Hemp, THC thresholds allowed on Made in Italy foods.

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The Ministry of Health has finally finalized the draft regulations designed to define the THC thresholds allowed on Made in Italy hemp foods. (1)

Hemp for food use, virtues nutrition and discipline




The nutritional properties of hemp




have enabled the resulting foods to quickly reach the shelves of large-scale retailers.

Legislation on the subject has similarly evolved, particularly through Law 242/2016, Provisions for the Promotion of the Cultivation and Agroindustrial Chain of Hemp. (2)

The superficial


reading




of an opinion issued by the Superior Health Council on 10.4.18 – by the generalist press – has, however, caused misunderstandings and uncertainties



.

While waiting for clarification on THC (tetrahydrocannabinol, a psychotropic substance) thresholds below which foods can be considered safe, operators and control authorities have had to actually rely on the ‘benchmark‘ of limits set in other countries, such as Germany.

Hemp for food use, the outline of regulations of the Ministry Health

The Italian Ministry of Health notified the European Commission on Oct. 30.10.18 of a draft ‘regulation setting maximum levels of THC (tetrahydrocannabinol) in food‘. (3)

The draft regulation offers the following definitions:

(a) ‘Hemp for food use’ or ‘hemp’, Cannabis sativa L. plant meeting the requirements of Art. 32(6) of Reg. 1307/2013,


(b) ‘Food derived from hemp.
, parts and/or derivatives of the parts of hemp that have registered significant food consumption under Reg. (EU) 2015/2283′. (4)




The list of food products




derived from hemp, however, is limited to considering ”




seeds, flour obtained from seeds, oil obtained from seeds’


. (5) Neglecting the


inflorescences




of hemp for herbal tea use




.

Inflorescences for herbal tea use, nonetheless, have been excluded from the scope of the ‘Novel Foods‘ regulation (6) and are widely distributed in the domestic market, as well as in the EU. Their non-inclusion in the above list is therefore a cause for further uncertainty. (7)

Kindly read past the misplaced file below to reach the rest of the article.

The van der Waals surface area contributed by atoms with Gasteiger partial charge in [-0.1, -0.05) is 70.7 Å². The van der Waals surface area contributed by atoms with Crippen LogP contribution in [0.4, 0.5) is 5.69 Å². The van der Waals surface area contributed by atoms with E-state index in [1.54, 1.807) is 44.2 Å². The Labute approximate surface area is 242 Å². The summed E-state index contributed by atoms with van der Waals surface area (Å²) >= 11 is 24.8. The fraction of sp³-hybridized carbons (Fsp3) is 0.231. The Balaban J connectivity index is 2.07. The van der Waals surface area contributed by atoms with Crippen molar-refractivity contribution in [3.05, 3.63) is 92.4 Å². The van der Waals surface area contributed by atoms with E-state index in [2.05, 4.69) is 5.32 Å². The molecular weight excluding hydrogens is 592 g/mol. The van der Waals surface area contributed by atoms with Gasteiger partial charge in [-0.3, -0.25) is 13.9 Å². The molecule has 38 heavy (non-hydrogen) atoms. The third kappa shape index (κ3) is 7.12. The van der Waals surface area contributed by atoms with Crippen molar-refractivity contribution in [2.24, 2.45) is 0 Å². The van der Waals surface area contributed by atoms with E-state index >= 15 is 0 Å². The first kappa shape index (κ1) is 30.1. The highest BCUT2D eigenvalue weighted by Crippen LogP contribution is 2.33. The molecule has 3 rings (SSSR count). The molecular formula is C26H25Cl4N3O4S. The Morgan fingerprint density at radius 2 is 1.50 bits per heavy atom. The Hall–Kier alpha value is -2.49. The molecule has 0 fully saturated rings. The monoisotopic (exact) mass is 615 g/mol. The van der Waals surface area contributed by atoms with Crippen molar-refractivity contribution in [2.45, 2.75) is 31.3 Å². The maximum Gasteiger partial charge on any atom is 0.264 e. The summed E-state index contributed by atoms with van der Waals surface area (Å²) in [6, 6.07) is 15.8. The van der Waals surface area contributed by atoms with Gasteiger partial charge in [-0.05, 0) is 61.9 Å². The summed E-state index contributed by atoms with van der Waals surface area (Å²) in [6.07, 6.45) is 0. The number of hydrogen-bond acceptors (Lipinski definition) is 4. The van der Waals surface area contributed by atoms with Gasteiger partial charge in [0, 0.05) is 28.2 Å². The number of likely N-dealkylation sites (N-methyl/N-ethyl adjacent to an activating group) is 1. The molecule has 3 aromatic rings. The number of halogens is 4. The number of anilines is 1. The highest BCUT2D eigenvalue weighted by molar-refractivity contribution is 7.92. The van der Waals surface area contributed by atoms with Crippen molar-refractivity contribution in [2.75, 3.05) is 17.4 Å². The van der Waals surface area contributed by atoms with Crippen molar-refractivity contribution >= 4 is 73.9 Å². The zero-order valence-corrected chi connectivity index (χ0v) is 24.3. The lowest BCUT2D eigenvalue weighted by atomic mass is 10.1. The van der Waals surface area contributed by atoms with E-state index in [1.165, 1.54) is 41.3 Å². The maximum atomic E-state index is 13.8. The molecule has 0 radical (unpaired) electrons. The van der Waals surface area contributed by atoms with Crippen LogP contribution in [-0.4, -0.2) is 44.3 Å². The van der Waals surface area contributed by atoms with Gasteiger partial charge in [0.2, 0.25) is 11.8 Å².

Hemp for food use, THC thresholds allowed on Made in Italy foods

The THC limits (8) set by the Ministry of Health vary in relation to the food products considered:

hemp seeds

(‘




including crushed, broken, ground other than flour




‘), 2.0 mg/kg,

flour obtained from seeds, ditto c.s.




oil




obtained from hemp seeds



, 5.0 mg/kg,

Dietary supplements containing hemp-derived foods, 2.0 mg/kg.

For different foods , Article 2 of Regulation (EC) No. 1881/2006. (9)

Methods of sampling and analysis are finally defined, in accordance with applicable European legislation. (10)

All clear, but not clear enough.

Dario Dongo

Notes



(1) Italy has notified the draft regulation to the European Commission, DG




Growth




, on 30.10.18, Notification 2018/546/I, at





http://ec.europa.eu/growth/tools-databases/tris/en/index.cfm/search/?trisaction=search.detail&year=2018&num=546&mLang=IT





(2) See in this regard the MiPAAF Guidelines 22.5.18 for the application of Law 242/16, at




https://www.greatitalianfoodtrade.it/mercati/canapa-sativa-chiarimenti-mipaaf


(3) As in fact stipulated in Law 242/2016, Article 5.



(4) See draft regulation of the Ministry of Health, Article 2 (




Definitions




), at




http://ec.europa.eu/growth/tools-databases/tris/en/index.cfm/search/?trisaction=search.detail&year=2018&num=546&dLang=IT


(5) See outline in Note 4 above, Article 4(Hemp-derived foods) and Annex I, of the same subject.

(6) Cf. reg. EU 2015/2283


.




See also the article




https://www.foodagriculturerequirements.com/archivio-notizie/domande-e-risposte/canapa-taglio-tisana-risponde-l-avvocato-dario-dongo


(7) With the paradoxical result of hindering Italian FBOs who wish to package and market inflorescences for herbal tea use from registered and traced botanical varieties. However, without being able to hinder the sale of identical products made in other EU countries, even from raw materials imported from non-EU countries. In homage to the principle of free movement of goods, which is also referred to in the ministerial scheme, in Article 7

(8) ‘Maximum total THC limits are defined as the sum of the concentrations of (-)-trans- Δ9-THC (*) and the non-active acid precursor (Δ9-THCA-A)(**).

(*)(-) -trans- Δ9-THC: among the 4 possible stereoisomers is the one existing in nature;

(**) the non-active acid precursor (Δ9-THCA-A) accounts for 90% of the sum of the concentrations of the substance Δ9-THC and the two non-active acid precursors (Δ9-THCA-A and Δ9-THCA-B)‘ (Min. Sal. Regulation Scheme, Annex II)

(9) Cf. Reg. EC 1881/06, ‘Defining maximum levels of certain contaminants in food products‘. Consolidated text on https://eur-lex.europa.eu/legal-content/IT/TXT/?qid=1541539122276&uri=CELEX%3A02006R1881-20180319

(10) Food sampling must follow the criteria stipulated in reg. EC 401/2006. The method of analysis in turn follows Recommendation (EU) 2016/2115, on the monitoring of the presence of Δ9-tetrahydrocannabinol, its precursors and other cannabis derivatives in foods

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Dario Dongo, lawyer and journalist, PhD in international food law, founder of WIISE (FARE - GIFT - Food Times) and Égalité.